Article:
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Visitor pattern and double dispatch in ruby

Let's say that we have an AST that holds integer nodes. We want to print double the value of all nodes. We can do something like this

1class IntegerNode
2  def initialize(value)
3    @value = value
4  end
5
6  def double
7    @value * 2
8  end
9end
10
11class Ast
12  def initialize
13    @nodes = []
14    @nodes << IntegerNode.new(2)
15    @nodes << IntegerNode.new(3)
16  end
17
18  def print_double
19    @nodes.each do |node|
20      puts node.double
21    end
22  end
23end
24
25ast = Ast.new
26ast.print_double # => 4 6

Above solution works. Now let's try to print triple the value. In order to do that we need to change class IntegerNode. And IntegerNode has knowledge of how to print triple value. Tomorrow if we have another node called FloatNode then that node will have knowledge about how to double and triple the value.

Nodes are merely storing information. And the representation of data should be separate from the data itself. So IntegerNode and FloatNode should not know about how to double and triple.

To take the data representation code out of nodes we can make use of visitor pattern . Visitor pattern uses double dispatch .

Before we look at "double dispatch" let's first look at "single dispatch".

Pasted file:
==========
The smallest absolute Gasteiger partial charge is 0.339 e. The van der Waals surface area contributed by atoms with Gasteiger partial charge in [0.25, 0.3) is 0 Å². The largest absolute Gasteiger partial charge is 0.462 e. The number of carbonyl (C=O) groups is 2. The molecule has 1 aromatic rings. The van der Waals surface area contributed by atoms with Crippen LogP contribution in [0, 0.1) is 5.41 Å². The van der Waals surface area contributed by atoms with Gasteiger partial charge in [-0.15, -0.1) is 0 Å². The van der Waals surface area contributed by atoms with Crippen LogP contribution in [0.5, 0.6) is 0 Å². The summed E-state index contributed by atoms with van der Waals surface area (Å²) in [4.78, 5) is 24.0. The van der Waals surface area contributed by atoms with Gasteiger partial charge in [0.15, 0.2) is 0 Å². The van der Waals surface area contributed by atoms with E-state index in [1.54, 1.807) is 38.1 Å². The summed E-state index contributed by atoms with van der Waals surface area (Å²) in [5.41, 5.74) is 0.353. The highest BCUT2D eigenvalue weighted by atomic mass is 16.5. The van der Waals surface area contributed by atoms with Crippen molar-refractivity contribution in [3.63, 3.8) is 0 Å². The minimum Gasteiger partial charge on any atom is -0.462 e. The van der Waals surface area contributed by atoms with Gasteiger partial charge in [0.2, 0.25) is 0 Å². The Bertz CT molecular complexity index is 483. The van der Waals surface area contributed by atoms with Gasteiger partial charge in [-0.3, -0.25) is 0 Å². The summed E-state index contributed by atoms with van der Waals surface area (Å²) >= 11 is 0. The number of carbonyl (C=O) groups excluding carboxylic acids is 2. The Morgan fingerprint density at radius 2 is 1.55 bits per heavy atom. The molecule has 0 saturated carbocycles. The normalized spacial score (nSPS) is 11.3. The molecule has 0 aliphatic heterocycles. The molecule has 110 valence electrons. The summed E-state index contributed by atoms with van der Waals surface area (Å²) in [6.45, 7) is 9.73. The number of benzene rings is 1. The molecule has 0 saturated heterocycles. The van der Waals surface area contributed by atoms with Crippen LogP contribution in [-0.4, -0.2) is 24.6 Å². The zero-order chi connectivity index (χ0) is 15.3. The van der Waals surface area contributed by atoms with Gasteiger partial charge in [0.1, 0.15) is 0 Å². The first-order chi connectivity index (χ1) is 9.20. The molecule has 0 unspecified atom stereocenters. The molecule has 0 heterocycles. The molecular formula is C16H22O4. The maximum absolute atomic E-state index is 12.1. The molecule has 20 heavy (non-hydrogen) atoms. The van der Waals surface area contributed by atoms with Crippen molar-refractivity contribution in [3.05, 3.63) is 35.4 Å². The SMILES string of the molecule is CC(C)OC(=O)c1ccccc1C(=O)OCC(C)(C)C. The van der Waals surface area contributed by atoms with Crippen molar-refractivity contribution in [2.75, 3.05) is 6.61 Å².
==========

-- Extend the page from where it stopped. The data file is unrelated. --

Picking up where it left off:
Single dispatch

When we invoke a method in ruby we are using single dispatch. In single dispatch, method invocation is done based on a single criteria: class of the object. Most of the object oriented programming languages use single dispatch system.

In the following case method double is invoked solely based on the class of node.

1node.double

Double dispatch

As the name suggests in the case of Double dispatch dispatching depends on two things: class of the object and the class of the input object.

Ruby inherently does not support "Double dispatch". We will see how to get around that issue shortly. First let's see an example in Java which support Double dispatch. Java supports method overloading which allows two methods with same name to differ only in the type of argument it receives.

1class Node
2   def double(Integer value); value *2; end
3   def double(String value); Integer.parseInt(value) * 2; end
4end
5
6node.double(2)
7node.double("51")

In the above case the method that would be invoked is decided based on two things: class of the object ( node ) and the class of the value (Integer or String). That's why this is called Double dispatch.

In ruby we can't have two methods with same name and different signature because the second method would override the first method. In order to get around that limitation usually the method name has class name. Let's try to write above java code in ruby.

1class Node
2  def accept value
3   method_name = "visit_#{value.class}"
4   send method_name
5  end
6
7  def visit_Integer value
8   value * 2
9  end
10
11  def visit_String value
12    value.to_i * 2
13  end
14end

If the above code is not very clear then don't worry. We are going to look at visitor pattern in ruby and that will make the above code clearer.

Visitor pattern